The Berlin University of Technology was a project partner in an EU-funded project on mobility of health professionals in the European Union: “PROMeTHEUS”.
People have always moved to, from and within Europe for work and for a range of other reasons. Health professionals are no different. However, the scale of professional mobility, the range of occupational cadres involved; the numbers seeking work in other sectors; and the potential impact on health systems as people leave (and join) is causing increasing concern. Not enough is known about the numbers; types of mobility; factors that reduce or facilitate movement; or the effects on services, staff and financial and health outcomes. Data are missing; the effectiveness of existing responses and incentive schemes on mobility is not well explored; and there are shortcomings in the analysis of the available evidence.
The general objective of the project was to address these gaps in order to be able to generate recommendations for more effective human resource policies. The study have striven to better understand existing patterns of professional mobility and the organizational, contextual and personal factors that push and pull staff across borders. It considered the positive and negative impacts of mobility and map the international, national and organizational initiatives that seek to manage it better. It aimed also to highlight feasible, effective policy interventions whether national or international and to identify effective managerial responses. Recommendations have been framed for policy makers and managers and reflect the likelihood of future change in the mobility of health professionals. They emphasized accessible options and implementation of initiatives whether to recruit, integrate or retain staff.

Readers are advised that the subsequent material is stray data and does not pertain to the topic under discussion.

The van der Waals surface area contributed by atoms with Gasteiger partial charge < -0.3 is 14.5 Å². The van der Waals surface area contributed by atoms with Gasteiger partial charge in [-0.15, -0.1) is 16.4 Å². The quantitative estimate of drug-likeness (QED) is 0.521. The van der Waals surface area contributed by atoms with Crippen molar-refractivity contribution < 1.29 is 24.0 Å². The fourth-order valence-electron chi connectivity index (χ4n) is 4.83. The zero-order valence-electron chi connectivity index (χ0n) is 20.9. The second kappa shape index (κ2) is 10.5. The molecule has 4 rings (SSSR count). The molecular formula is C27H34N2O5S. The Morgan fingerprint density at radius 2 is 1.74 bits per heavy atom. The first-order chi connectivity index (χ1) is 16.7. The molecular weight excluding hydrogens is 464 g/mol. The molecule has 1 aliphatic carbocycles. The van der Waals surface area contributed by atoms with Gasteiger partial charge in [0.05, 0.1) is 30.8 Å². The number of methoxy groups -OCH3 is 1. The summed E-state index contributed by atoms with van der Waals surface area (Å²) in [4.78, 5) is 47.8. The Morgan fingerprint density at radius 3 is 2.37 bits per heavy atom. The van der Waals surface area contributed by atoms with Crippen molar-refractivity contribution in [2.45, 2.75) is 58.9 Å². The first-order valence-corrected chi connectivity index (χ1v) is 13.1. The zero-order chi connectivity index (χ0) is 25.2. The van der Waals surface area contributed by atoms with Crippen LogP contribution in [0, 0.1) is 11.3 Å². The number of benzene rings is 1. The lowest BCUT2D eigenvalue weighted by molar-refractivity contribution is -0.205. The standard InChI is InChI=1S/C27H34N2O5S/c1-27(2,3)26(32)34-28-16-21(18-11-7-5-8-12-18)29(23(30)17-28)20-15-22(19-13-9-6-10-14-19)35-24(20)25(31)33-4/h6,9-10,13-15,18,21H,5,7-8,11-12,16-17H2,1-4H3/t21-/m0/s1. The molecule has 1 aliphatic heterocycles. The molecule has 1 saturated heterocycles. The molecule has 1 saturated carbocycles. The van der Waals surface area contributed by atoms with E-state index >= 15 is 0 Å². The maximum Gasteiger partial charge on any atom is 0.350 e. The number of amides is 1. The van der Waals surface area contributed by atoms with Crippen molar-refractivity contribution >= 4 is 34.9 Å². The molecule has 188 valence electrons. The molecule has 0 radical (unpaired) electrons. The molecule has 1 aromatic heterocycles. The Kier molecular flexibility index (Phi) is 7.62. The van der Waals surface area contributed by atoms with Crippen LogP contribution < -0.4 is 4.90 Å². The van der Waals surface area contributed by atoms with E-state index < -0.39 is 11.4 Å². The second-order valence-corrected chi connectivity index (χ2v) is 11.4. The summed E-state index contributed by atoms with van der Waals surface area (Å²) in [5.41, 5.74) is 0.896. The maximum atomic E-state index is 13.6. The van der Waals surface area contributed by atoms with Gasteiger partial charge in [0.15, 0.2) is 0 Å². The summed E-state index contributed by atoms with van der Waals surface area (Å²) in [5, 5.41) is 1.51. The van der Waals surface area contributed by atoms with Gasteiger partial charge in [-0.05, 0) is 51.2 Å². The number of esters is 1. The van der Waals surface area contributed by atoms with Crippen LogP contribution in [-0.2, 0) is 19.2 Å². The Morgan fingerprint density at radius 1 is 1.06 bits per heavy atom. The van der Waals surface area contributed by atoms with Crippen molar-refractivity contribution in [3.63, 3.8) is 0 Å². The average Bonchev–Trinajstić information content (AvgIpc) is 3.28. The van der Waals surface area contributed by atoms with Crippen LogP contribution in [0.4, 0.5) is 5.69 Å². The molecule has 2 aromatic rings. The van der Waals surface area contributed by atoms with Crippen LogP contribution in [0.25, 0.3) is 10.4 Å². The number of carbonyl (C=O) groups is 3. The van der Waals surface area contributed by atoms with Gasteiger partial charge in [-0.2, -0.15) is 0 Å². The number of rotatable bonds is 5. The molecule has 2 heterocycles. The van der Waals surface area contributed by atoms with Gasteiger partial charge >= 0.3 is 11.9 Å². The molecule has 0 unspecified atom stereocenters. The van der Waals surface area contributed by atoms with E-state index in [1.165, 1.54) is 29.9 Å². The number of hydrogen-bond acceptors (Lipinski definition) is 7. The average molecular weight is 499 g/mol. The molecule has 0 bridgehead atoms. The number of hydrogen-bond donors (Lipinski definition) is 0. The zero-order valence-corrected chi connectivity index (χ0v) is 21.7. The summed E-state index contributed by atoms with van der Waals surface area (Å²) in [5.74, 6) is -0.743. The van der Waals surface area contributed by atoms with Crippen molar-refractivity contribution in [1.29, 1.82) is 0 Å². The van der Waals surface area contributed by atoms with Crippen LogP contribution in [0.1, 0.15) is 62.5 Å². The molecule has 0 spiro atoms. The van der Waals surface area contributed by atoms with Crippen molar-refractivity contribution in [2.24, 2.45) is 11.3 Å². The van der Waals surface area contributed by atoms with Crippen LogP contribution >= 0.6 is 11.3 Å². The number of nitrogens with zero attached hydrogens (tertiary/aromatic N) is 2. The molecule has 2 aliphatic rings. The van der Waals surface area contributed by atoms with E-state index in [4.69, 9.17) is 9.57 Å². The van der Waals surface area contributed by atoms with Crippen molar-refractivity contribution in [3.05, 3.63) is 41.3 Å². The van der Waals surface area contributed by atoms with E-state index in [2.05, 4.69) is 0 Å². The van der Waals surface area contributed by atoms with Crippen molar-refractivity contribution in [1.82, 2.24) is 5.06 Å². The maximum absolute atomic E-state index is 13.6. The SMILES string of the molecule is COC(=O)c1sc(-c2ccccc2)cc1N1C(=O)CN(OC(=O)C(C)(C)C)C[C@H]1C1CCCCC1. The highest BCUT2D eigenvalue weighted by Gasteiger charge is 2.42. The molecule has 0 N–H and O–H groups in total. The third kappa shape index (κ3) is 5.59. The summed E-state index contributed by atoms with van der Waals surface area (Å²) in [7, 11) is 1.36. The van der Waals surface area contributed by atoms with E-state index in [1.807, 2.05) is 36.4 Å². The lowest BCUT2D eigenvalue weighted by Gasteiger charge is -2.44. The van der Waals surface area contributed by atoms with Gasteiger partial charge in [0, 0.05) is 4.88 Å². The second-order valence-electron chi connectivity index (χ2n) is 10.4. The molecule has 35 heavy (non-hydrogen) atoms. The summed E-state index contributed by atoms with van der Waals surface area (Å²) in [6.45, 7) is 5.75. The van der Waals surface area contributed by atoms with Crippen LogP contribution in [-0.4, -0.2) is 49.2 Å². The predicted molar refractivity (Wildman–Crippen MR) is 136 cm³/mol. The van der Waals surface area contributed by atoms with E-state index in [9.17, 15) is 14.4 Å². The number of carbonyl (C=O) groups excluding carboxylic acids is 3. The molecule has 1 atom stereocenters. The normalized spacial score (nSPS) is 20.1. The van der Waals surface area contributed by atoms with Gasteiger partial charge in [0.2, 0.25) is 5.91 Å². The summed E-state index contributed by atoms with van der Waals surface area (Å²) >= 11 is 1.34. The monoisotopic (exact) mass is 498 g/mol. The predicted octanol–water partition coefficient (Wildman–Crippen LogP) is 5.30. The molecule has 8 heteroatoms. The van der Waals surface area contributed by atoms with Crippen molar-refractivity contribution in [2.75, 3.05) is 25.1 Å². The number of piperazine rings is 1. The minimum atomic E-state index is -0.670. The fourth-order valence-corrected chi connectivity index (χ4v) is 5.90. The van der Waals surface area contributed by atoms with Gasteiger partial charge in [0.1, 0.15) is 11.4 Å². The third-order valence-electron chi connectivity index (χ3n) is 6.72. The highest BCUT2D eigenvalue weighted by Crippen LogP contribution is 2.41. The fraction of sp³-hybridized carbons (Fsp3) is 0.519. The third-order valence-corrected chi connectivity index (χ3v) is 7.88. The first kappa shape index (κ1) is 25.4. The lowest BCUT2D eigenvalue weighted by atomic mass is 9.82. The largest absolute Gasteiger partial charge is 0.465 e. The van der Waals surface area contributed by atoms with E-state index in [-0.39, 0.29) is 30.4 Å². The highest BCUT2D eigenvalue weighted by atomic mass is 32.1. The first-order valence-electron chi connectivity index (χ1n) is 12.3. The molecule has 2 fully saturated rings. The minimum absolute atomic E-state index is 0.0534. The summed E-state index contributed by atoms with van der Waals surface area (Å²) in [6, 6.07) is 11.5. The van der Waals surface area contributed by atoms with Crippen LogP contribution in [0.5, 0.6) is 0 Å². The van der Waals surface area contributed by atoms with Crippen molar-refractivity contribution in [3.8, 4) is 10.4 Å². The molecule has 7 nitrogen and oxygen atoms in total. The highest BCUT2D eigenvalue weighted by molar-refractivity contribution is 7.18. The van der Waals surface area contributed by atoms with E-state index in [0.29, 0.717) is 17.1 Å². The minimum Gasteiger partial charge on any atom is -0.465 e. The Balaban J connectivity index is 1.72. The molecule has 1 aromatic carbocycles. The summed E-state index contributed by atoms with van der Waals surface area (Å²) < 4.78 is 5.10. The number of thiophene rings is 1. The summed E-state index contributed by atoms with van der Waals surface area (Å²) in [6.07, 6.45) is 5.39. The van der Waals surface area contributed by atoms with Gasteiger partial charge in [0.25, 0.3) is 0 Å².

The Berlin University of Technology was a project partner in a multi-disciplinary consortium, led by the European Health Management Association and the European Observatory of Health Systems and Policies, which aims to address these information gaps. The research covered all Member States of the EU and selected neighbourhood countries. 11 partners from 8 European MS joined by country correspondents and informants from another 24 countries to provide missing data, an understanding of the drivers for mobility, and insights into mobility’s impact on quality and responsiveness in countries importing and exporting staff.The project mixed methods from quantitative data analysis to case studies to focus groups to consider the international, national, sub-national and institutional levels; and to generate advice for stronger, more appropriate human resource policies.